Tuesday, June 15, 2010

Developing Your DBA Skills Further Thanks to Experience with Multiple Relational Database Management Systems

Any DBA who really understands databases and SQL standards can make out with other RDBMSs quite well, and if they have not tried yet, I recommend it for the reasons I shall discuss below.

Specialists maintain, with reason, that you cannot be a Master/Mistress of multiple database management systems.  Fine, if you have decided that for your future, that there is not the possibility of being proficient in another system, then you have closed up your options before even trying perhaps(?).

Just in the same way as knowing multiple languages can help you know your own language better, I believe the same goes for database management systems.  This competition between vendors of varying DBMSs allows for great features to be passed from one database engine to the other and benefits us, the DBAs, greatly. The benefits of taking the deep step into another RDBMS can further enlighten your approach to resolving problems or creating unique solutions that embrace a resolution no matter what source they come from.  

After several months working back with Ellison's baby (trained on Oracle 8 in 1998), Oracle 11g and its solid architecture are impressive.  I especially appreciate the recovery approach Oracle takes, explicitly the redo/unlog log files: relying on the SCN (system change number, defined during a checkpoint) for bombproof recovery. The real issue with learning multiple backup systems running on MSSQL is that you could lose your backup recovery chain (unable to match LSN numbers) with mixed Tape/Disk backups, whereas with Oracle’s use of the SCN, this is not an issue.  The hardest part initially, was learning a whole new set of Acronyms related to Oracle's architecture for example: SMON, PMON, DBWn, RECO, ARCn et al.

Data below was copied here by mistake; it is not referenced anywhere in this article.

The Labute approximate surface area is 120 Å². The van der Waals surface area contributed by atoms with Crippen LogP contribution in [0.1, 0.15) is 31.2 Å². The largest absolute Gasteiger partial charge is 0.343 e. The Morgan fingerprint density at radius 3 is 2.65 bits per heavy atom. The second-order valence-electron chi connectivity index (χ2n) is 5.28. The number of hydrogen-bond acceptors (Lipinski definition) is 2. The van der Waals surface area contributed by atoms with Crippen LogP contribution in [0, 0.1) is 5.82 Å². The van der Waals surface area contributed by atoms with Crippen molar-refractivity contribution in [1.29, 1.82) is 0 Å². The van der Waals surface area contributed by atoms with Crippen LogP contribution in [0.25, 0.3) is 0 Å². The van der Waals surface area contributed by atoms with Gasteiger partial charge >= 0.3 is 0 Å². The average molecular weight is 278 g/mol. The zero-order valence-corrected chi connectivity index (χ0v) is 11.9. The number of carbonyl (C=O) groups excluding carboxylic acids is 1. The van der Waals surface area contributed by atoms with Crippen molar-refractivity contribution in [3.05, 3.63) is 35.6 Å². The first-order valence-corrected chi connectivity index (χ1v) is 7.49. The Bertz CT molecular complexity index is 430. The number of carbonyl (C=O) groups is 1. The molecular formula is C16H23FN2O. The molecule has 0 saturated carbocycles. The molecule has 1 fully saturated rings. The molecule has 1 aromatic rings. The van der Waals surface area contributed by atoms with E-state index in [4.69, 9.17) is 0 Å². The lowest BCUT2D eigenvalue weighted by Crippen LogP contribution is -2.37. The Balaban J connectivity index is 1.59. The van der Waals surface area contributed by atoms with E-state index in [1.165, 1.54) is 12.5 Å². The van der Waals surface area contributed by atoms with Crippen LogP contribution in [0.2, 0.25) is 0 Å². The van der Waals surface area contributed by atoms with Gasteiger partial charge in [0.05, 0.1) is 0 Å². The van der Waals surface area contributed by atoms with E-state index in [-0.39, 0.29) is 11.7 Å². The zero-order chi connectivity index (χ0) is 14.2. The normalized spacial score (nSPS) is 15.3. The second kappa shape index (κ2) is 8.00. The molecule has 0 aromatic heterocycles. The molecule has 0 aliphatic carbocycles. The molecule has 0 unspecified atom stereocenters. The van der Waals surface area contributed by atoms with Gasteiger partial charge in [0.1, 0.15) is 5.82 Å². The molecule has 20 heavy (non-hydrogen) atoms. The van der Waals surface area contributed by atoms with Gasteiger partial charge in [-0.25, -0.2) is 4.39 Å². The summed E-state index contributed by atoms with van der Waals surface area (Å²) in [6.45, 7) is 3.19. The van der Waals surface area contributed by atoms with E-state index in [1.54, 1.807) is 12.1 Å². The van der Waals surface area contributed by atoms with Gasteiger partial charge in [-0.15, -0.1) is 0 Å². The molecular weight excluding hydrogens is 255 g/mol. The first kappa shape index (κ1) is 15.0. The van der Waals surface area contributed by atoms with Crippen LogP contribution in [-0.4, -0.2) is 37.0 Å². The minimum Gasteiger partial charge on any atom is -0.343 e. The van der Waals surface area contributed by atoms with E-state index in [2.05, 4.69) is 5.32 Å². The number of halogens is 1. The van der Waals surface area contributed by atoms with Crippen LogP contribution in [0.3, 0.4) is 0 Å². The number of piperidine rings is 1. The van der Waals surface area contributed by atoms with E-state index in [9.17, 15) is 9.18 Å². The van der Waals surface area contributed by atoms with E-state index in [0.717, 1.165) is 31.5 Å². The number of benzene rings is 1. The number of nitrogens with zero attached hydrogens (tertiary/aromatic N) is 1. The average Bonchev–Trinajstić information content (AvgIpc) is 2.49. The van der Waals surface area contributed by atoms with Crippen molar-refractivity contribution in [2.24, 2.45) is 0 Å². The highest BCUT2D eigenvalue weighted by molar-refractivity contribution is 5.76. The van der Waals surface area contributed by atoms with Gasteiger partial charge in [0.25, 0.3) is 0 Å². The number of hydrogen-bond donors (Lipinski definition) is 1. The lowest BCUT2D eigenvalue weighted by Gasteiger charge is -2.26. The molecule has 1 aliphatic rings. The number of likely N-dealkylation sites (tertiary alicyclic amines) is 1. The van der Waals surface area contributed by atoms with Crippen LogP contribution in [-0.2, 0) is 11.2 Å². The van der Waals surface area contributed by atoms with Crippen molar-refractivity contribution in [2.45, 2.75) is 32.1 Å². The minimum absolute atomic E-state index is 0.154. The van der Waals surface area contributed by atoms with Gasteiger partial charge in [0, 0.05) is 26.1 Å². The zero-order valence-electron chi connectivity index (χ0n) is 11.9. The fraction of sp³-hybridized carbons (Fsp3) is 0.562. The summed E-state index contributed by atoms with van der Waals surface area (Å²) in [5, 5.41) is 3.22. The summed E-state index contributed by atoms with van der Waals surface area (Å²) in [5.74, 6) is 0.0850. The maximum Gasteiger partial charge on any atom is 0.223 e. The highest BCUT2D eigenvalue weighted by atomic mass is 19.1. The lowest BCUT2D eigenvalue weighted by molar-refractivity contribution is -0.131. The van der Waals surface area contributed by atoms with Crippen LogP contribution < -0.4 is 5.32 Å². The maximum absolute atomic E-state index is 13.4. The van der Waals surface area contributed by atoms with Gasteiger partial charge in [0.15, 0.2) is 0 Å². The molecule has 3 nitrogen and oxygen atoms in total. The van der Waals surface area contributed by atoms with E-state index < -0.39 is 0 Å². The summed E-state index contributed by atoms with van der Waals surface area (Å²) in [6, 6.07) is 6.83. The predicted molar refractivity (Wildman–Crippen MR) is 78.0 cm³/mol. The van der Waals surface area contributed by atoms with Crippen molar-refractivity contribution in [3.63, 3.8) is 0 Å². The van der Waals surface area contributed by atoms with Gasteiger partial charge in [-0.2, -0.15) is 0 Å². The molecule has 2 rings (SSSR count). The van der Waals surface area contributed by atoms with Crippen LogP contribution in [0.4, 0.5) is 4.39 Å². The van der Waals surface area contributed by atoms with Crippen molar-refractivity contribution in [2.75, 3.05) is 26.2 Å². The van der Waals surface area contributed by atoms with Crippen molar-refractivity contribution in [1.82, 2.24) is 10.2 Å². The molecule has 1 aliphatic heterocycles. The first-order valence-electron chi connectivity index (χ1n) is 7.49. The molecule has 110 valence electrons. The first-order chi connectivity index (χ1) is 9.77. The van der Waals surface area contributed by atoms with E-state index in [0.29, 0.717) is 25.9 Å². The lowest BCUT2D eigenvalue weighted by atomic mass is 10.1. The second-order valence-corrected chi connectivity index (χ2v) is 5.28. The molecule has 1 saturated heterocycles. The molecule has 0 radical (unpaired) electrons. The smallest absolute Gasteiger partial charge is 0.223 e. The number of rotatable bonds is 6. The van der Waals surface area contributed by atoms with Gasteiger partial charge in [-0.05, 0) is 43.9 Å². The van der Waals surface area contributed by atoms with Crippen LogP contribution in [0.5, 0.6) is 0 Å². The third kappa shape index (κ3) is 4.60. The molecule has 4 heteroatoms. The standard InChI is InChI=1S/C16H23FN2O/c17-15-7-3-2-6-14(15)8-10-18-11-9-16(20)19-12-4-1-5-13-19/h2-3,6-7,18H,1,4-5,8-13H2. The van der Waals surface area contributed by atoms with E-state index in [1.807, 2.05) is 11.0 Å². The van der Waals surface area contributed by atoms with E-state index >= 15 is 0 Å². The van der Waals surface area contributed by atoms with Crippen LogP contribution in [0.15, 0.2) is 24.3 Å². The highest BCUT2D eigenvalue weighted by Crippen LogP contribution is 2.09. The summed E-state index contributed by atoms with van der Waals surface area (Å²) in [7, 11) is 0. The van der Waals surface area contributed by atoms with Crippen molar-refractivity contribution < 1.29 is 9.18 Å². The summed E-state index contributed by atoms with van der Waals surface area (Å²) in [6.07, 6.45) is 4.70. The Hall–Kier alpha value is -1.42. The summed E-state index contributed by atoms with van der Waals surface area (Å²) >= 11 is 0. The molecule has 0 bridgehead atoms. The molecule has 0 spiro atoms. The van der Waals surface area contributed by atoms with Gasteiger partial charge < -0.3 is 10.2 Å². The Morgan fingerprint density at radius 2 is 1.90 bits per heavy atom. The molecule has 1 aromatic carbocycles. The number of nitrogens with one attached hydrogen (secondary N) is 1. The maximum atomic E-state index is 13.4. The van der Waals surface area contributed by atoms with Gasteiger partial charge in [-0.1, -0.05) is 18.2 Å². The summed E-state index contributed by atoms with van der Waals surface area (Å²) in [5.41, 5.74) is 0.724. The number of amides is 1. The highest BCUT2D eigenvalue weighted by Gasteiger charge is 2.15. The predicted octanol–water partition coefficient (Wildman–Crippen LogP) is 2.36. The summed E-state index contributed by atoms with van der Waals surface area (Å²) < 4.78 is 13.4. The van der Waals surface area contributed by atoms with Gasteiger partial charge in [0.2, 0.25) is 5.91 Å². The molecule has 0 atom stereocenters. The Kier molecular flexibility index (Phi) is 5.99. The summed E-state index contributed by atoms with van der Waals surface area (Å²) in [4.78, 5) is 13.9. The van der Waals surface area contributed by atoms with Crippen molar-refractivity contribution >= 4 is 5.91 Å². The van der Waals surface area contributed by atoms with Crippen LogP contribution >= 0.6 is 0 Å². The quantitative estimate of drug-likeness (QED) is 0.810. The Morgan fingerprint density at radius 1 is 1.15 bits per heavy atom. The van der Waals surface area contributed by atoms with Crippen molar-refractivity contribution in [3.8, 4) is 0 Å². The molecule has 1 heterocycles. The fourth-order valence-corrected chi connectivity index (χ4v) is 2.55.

Oracle Developer 2.1 is a pretty cool management tool also with easy result set export to XLS/CSV/etc., although I prefer SQL 2008's Management Studio. But also not to be ignored, is the excellent web-based Enterprise Manager from Oracle, which can take a bit of getting used to – with respect to finding your way around – but is very rich once you are familiar with how to take advantage of it.

Seasoned Oracle DBAs I enjoy working with have mentioned the lack of spooling in Oracle's developer (UPDATE, actualy spool does work fine in O.Dev 2.1), and after going back to using SQL+ for a while they have a very good point.  Oracle Developer and SSMS always have the code / results split up (unless in SQL DMO?), which doesn't always make it easy to associate the error with the section of code you are working on (unless you click on the error in SSMS report pane that is).  Setting the Spool on and off after working on production provides pretty bomber evidence for auditing operations on your production databases, or results during testing and development.

In a future post I will discuss some fun I have had with MySQL – and unfortunate tendency I have found also, that MySQL developers (who have worked very hard to build their system, and are naturally defensive) will ask the DBA for help in desperation, and as soon as the access is sorted, it only takes a short time before the real fixes become obvious and the developers’ knee-jerk reaction becomes to circle around their team in defence instead of accepting DBA intervention (we are there to help (!), and ultimately improve the bottom line for the company, or success of the respective project).  Anyway, that is par for the course often enough for DBAs, as mentioned to an extreme in my last post.  

PS enjoying a little work with PostgreSQL also recently, converting a schema to SQL Server and Oracle.

Really enjoying the tool SQuirrel SQL Universal SQL Client Version 3.1

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